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article image$4.4 billion USS Zumwalt breaks down in the Panama Canal

By Jack Derricourt     Nov 23, 2016 in Technology
The most expensive destroyer in U.S. history broke down in the Panama Canal on Monday. Dead in the water, the USS Zumwalt had to be towed back to port.
The over 4.4 billion dollar destroyer hit a big snag in its travel plans this week. While exiting the Panama Canal, the ship lost propulsion and collided with the walls of the lock, causing minor cosmetic damage. After construction and testing out of Bath Iron Work in Maine, the Zumwalt was scheduled to reach San Diego by year’s end, to join naval operations in the Pacific. The loss of propulsion as the destroyer left the canal has led the admiralty to cease any travel plans, keeping the Zumwalt in Panama to try and figure out the issue.
Commander Perry, spokesman for the Third Fleet issued the following statement concerning the need for repairs:
“Vice Adm. Nora Tyson, commander, US Third Fleet, has directed USS Zumwalt (DDG 1000) to remain at ex-Naval Station Rodman in Panama to address engineering issues that occurred while transiting the Panama Canal. The timeline for repairs is being determined now, in direct coordination with Naval Sea Systems and Naval Surface Forces. The schedule for the ship will remain flexible to enable testing and evaluation in order to ensure the ship's safe transit to her new homeport in San Diego.”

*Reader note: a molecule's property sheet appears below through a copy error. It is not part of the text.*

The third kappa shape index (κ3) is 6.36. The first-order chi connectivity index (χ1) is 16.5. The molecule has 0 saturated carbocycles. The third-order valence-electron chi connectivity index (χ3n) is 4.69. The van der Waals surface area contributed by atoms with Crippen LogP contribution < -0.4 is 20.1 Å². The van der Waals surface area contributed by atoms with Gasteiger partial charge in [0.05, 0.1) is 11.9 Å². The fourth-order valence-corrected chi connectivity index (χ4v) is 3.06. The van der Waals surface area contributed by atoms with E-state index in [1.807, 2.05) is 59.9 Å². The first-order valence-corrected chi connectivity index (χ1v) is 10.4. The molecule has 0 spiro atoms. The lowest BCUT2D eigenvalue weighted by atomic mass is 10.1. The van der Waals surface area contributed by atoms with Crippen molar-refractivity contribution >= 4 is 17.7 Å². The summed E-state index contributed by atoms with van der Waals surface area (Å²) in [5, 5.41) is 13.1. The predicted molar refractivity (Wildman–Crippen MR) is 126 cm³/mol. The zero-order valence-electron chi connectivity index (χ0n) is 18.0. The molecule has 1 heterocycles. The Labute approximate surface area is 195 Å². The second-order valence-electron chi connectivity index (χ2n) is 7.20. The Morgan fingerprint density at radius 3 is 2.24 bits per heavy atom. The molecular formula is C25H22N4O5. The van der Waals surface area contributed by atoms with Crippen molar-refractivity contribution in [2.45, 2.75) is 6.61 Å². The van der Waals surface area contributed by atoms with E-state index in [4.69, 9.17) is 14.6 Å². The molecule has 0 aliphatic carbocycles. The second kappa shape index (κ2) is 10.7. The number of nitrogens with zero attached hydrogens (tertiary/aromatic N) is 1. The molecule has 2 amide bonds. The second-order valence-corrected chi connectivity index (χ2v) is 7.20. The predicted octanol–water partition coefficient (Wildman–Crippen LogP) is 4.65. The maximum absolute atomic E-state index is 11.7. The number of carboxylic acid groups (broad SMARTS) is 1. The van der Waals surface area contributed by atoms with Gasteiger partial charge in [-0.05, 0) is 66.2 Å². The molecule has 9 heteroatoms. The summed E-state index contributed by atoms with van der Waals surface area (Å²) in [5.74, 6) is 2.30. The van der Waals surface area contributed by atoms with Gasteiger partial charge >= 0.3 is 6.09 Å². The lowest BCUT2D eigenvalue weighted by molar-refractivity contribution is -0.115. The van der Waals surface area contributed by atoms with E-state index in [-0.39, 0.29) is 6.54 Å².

Only commissioned back in October, the ship is an attempt by naval engineers and shipbuilders to push the technological envelope and exhibit many firsts for a U.S. destroyer. Digital Journal provided a complete breakdown of the Zumwalt’s technology following its initial launch. Most notably, the ship uses an integrated power system, with a propulsion system that is entirely electric, powered by gas turbines. This makes the Zumalt crew’s reports of water entering the bearings in that electric propulsion system all the more troubling.
This isn’t the first time the Zumwalt has had issues. Back in September, a seawater leak was found in an auxiliary propulsion system. The ship’s impressive main battery gun is, in its current form, a bust due to the one million dollar cost for each round of ammunition. The class of warships was reduced to a lonely group of three, and at this rate, it’s looking more and more likely that the Zumwalt and its fellows will end up being an expensive experiment and little else.
More about USS Zumwalt, Us navy, Panama canal, Destroyer
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